What I’m Reading This Morning
The former aide to an earmark opponent in Congress is filing suit against a client for whom he helped secure earmarks totaling $4 million. Adrian Plesha, the former communications director for Rep. Pete Sessions, secured the earmark through Sessions’ office despite the congressman’s objections to the earmarking process. Plesha alleges that he was not paid the full amount specified in his contract for helping to secure two earmarks, despite contradictory information filed on his lobbyist disclosures. The earmarks were for a blimp project.
Ever wanted an education in the vagaries of obscure parliamentary tactics? Watch the floor debate over health care reform in the Senate. Senate Republicans are preparing hundreds of points of order and objections to the stall the legislation, according to The Hill.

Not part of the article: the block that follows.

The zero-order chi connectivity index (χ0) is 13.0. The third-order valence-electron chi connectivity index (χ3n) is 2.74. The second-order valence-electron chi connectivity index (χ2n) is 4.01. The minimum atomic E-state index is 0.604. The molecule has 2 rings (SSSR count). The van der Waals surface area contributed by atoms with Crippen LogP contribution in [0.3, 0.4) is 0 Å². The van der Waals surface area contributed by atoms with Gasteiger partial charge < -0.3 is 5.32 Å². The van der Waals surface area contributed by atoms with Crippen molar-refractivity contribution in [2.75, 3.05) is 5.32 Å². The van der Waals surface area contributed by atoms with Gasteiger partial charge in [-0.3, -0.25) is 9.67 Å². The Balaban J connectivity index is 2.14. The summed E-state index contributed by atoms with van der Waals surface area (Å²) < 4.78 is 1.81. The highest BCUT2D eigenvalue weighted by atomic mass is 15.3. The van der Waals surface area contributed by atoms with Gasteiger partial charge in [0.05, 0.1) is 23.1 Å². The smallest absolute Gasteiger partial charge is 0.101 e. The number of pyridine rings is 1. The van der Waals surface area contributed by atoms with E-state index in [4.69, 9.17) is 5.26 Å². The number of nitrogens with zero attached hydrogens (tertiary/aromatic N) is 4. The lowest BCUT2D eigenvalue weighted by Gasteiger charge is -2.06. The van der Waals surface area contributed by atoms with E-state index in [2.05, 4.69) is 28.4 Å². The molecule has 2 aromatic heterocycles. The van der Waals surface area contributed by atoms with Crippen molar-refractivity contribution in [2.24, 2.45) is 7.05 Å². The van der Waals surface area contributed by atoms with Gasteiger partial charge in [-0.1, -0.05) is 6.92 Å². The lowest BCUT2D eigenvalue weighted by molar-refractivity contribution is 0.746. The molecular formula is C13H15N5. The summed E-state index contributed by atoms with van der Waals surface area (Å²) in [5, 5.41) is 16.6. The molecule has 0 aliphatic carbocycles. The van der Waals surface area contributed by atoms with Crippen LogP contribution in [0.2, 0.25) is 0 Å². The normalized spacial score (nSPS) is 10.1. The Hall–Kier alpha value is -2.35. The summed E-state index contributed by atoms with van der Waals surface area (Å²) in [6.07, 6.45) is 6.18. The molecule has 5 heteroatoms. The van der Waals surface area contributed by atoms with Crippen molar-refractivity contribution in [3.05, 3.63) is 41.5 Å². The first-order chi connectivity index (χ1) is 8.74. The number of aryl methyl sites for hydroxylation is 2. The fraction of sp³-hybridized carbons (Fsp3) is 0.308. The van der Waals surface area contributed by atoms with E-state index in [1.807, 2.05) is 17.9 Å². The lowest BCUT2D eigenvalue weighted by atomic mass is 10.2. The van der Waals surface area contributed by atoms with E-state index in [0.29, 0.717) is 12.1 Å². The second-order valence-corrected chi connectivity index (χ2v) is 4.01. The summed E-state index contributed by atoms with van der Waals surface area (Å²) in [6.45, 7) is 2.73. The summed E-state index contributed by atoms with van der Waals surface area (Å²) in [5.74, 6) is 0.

Newspapers have fought over the years to open up court proceedings to the public, but with declining revenues those fights are diminishing and courtroom transparency is reducing. Another development as the media world shifts in the age of the Internet.
The Wall Street Journal put together a short FAQ on the Audit the Fed bill.
In a none too shocking finding, Lobbyists.info finds that congressional Democrats receive the most in lobbyist campaign contributions. This isn’t shocking considering that lobbyists are far more likely to contribute to the party in power.